By Katie Callahan, The Island Packet
Photo by Vern Morrison Williams/Packet Staff Photo
he calls herself a “fabric junkie” and in the same breath she says she's insane and crazy, but don't believe a word of it.
Marilyn Leckman of 102 Tanglewood is one of the sanest and most chic of those who report to The Island Packet every morning. Marilyn, in a niche known as the librarian's corner, perches on an oddly shaped stool, where she snips and clips and files reference material vital to the newsroom’s operation.
The reason Marilyn is so chic is that she designs and stitches her own clothes, and her talent is equal to that of some of the big names in the fashion industry. Besides, in sewing her own, she is able to use some of the approximately 20,000 yards of material that clutters her life and home.
“It started off with a bureau drawer that I filled to overflowing with fabric I had to buy,” the fabric junkie commenced her confession, “And then I filled another drawer and another drawer, and they overflowed into boxes, and the boxes overflowed into trunks and baskets.
“I said ‘I have to buy this fabric,’ and I did, because I became compulsive–a little like a dope addict,” she continued. “I'll do anything to get the fabric I want.
“But I‘m not unusual,” she hastened to add, not wishing to leave the impression she is the only insane fabric junkie on record. “There are hundreds of women everywhere who collect fabric.”
She collects solid and print fabric. She collects cotton, silk, woolen and knit fabric. She collects zippers, trim, lace, tape, ribbon, elastic, buttons and thread. She may be insane, but she is fervent and zealous.
She tries to keep fabrics separated–and succeeds fairly well–according to season, color and texture. In a little sewing room, about 8x10 feet, created from a portion of the living room, there are presently about 4,000 yards of cotton summer fabrics in every color imaginable, all neatly arranged on shelves concealed by fabric curtains.
“Before the summer is over, I may be able to use 40 or 50 yards, and then I will store it away and bring out the fall woolens and knits.” she said. “I probably have about 3,500 yards of those fabrics.”
Of course, the figures she gives today may change tomorrow, because she is always searching for more fabric.
One living room wall is lined with fabric-covered boxes all filled with fabric, and
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another wall has been covered with fabric, as have the walls in the bathroom.
Sound like a zany scene? Not at all. It’s an interesting apartment, thanks to the fabrics and decorative accessories from India, Morocco, the Far East and from almost anywhere, everything reflecting Marilyn’s good taste and artistic bent.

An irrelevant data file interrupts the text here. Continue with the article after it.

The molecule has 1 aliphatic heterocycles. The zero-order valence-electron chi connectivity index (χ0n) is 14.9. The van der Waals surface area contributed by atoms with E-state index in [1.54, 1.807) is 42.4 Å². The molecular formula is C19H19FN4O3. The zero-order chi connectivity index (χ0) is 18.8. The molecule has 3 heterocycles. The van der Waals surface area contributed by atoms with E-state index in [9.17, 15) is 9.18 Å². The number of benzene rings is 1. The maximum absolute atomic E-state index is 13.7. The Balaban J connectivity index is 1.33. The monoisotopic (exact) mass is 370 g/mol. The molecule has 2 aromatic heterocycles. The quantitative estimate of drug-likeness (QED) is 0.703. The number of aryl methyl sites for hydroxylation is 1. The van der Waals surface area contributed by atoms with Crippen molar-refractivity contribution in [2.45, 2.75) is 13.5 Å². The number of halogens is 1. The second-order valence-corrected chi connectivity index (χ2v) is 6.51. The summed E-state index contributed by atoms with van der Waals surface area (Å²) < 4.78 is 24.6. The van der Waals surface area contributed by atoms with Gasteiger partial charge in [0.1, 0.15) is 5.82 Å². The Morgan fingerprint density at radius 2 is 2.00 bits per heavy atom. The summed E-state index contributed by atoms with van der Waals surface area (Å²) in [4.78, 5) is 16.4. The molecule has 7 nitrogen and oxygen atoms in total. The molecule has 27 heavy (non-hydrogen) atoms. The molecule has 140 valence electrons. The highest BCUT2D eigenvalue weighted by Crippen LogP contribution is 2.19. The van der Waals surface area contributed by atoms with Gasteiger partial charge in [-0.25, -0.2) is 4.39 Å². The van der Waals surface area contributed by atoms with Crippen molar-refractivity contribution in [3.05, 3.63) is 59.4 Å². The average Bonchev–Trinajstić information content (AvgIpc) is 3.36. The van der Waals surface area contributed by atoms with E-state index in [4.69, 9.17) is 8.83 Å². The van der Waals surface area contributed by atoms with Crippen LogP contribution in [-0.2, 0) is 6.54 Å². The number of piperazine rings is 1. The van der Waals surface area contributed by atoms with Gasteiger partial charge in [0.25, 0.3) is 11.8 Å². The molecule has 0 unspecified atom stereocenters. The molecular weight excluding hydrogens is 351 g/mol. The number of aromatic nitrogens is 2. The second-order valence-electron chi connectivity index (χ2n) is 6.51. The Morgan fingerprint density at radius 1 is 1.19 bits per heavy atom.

It takes a move, such as the one to Hilton Head in 1983 by the native Californian, to find out the extent of the collection.
“The moving men could not believe their eyes; nor could I!”
Not only is every inch of the house filled with fabric recepticals–many stored under beds and and in closets as well as in the obvious places–but also Marilyn rents a store room on Arrow Road at $72 a month for the overflow.
“My poor children have never had rooms of their own,” she said. “They always had to share with Mom’s fabrics. They grew up together that way and they didn’t know any better until they became adults.”
She wonders, of course, what will become of the collection some day.
“I could liquidate it, probably at a profit, but I don’t want to do that. There are some woolens that might be of interest to a textile museum, but most of it, frankly is only of interest to me. I love every piece of it. I’ve given away a few pieces, but only a few, one to a little church on the island. Some of the fabric is at least 30 years old.”
To justify the collection, she sews. “You start out sewing for yourself, and then to justify all that fabric you sew for your children and your friends, and you make gifts and you still have thousands of yards of fabric left.”
She taught herself to sew at the age of 11 and made her own clothes through high school and college and has never stopped making clothes. She even makes rain coats and purses.
The first sewing machine she owned, and Italian Necchi, was bought at the PX in Morocco, when she was there for one year with teh Air Force as a first-grade teacher. It is still a favorite machine.
“About 20 years later, I bought its twin from a good friend. And now I have a brand new electronic machine, and Elna model made in Switzerland, but I prefer the two old ones. They’re like musical instruments. They make music in my ears.”
The sewing machine makes music in her ears and so does he job at The Packet. “I put myself through college (Long Beach State) working in libraries and I love what I do at The Packet. It’s not everybody’s job, but it was custom made for me.”
And Marilyn undoubtedly was custom made for the job, and for collecting fabric.